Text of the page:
Aryeh Kaplan was born in the Bronx, New York City to Samuel and Fannie (Lackman) Kaplan of the SefardiRecanati family from Salonika, Greece. His mother, Fannie Kaplan, died on December 31, 1947, when he was 13, and his two younger sisters, Sandra and Barbara, were sent to a foster home. Kaplan was expelled from public school after acting out, leading him to grow up as a "street kid" in the Bronx.
Kaplan did not grow up religious and was known as "Len". His family only had a small connection to Jewish practice, but he was encouraged to say Kaddish for his mother. On his first day at the minyan, Henoch Rosenberg, a 14-year KlausenburgerChassid, realized that Len was out of place, as he was not wearing tefillin or opening a siddur, and befriended him. Henoch Rosenberg and his siblings taught Kaplan Hebrew, and within a few days, Kaplan was learning Chumash.
In 1971 Kaplan moved to Brooklyn, New York, where he lived until the end of his life. Kaplan didn't hold any rabbinic positions in Brooklyn, but had many other positions which involved writing and editing religious publications:
Chaplain at Hunter and Baruch colleges (New York), from 1971 to 1972,
Associate Editor of Intercom, and Orthodox Jewish Scientists, from 1972 to 1973,
Editor of Union of Orthodox Jewish Congregations of America's Jewish Life magazine from 1973 to 1974, and
Director of publishing at the NCSY from 1974 to 1975
He also served as the rabbinic consultant for the play "Yentl"
Kaplan's books on Judaism and meditation were written between 1976 and 1982.
Gravesite of Rabbi Aryeh Kaplan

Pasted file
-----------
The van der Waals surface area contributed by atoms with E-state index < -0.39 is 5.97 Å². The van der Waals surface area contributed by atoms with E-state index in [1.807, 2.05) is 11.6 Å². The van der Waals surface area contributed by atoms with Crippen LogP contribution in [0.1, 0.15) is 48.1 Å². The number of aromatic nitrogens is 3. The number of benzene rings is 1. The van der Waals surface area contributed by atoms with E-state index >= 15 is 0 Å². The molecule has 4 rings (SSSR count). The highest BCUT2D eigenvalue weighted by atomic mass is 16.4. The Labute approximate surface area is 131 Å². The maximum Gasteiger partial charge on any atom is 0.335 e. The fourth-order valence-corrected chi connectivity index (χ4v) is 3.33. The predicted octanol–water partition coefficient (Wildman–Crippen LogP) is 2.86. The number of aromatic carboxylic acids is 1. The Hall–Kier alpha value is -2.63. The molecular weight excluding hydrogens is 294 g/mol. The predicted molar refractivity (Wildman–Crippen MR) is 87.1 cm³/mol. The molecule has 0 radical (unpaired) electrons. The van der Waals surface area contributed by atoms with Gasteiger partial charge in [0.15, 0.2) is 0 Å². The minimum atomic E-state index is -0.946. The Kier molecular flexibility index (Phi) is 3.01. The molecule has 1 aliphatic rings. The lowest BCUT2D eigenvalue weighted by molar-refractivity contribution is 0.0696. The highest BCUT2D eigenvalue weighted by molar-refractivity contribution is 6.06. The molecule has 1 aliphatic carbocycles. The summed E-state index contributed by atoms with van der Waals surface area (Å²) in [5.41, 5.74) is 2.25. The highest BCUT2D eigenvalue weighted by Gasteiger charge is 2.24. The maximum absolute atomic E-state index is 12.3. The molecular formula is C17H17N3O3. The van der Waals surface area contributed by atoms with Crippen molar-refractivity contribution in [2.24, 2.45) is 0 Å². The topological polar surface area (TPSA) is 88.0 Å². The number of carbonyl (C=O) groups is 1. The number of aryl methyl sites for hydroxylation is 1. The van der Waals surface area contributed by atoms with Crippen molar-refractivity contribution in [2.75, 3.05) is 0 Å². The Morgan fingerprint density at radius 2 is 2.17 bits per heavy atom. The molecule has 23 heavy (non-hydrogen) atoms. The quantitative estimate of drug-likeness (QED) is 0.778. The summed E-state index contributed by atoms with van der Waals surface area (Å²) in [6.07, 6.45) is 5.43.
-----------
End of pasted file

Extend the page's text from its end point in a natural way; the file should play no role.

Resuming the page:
Kaplan died at his home of a heart attack on January 28, 1983, at the age of 48. He was buried in the Mount of Olives Jewish Cemetery, in Jerusalem, off Aweiss street, in the part known as "Agudas Achim Anshei America", "Chelek Alef" (Portion 1). His monument says that he was successful at doing Kiruv.
The Aryeh Kaplan Academy day school in Louisville, Kentucky, is named in honor of Rabbi Aryeh Kaplan.
Kaplan produced works on topics as varied as prayer, Jewish marriage and meditation. His writing was remarkably unique in that it incorporated ideas from across the spectrum of Rabbinic literature, including Kabbalah and Hasidut, without ignoring science. His introductory and background material contain much scholarly and original research. In researching his books, Kaplan once remarked: "I use my physics background to analyze and systematize data, very much as a physicist would deal with physical reality." This ability enabled him to undertake large projects, producing close to 50 books. His works have been translated into Czech, French, Hungarian, Modern Hebrew, Portuguese, Russian, German and Spanish.
Kaplan's major influence was Rabbi Zvi Aryeh Rosenfeld (1922-1978), who single-handedly introduced the teachings of Rebbe Nachman of Breslov to American shores beginning in the 1950s, inspiring many students at Brooklyn yeshivas, especially Torah Vodaas. Working together, Kaplan and Rosenfeld translated and annotated Rabbi Nachman's Tikkun (based on the Tikkun HaKlali). At Rosenfeld's suggestion, Kaplan also produced the first-ever English translation of Sichot HaRan ("Rabbi Nachman's Wisdom"), which Rosenfeld edited. He also translated and annotated Until the Mashiach: The Life of Rabbi Nachman, a day-to-day account of Rebbe Nachman's life, for the newly established Breslov Research Institute founded by Rosenfeld's son-in-law, Chaim Kramer. Kaplan's later writings further explored Hasidut, Kabbalah and Jewish meditation. (Kaplan himself utilized the meditative form of Kabbalah on a daily basis.) Kaplan wrote three well-known books on Jewish meditation. These books seek to revive and reconstruct ancient Jewish practices and vocabulary relating to meditation. He also wrote and translated several works related to Hasidic Judaism in general, and to the teachings of Rabbi Nachman of Breslov in particular.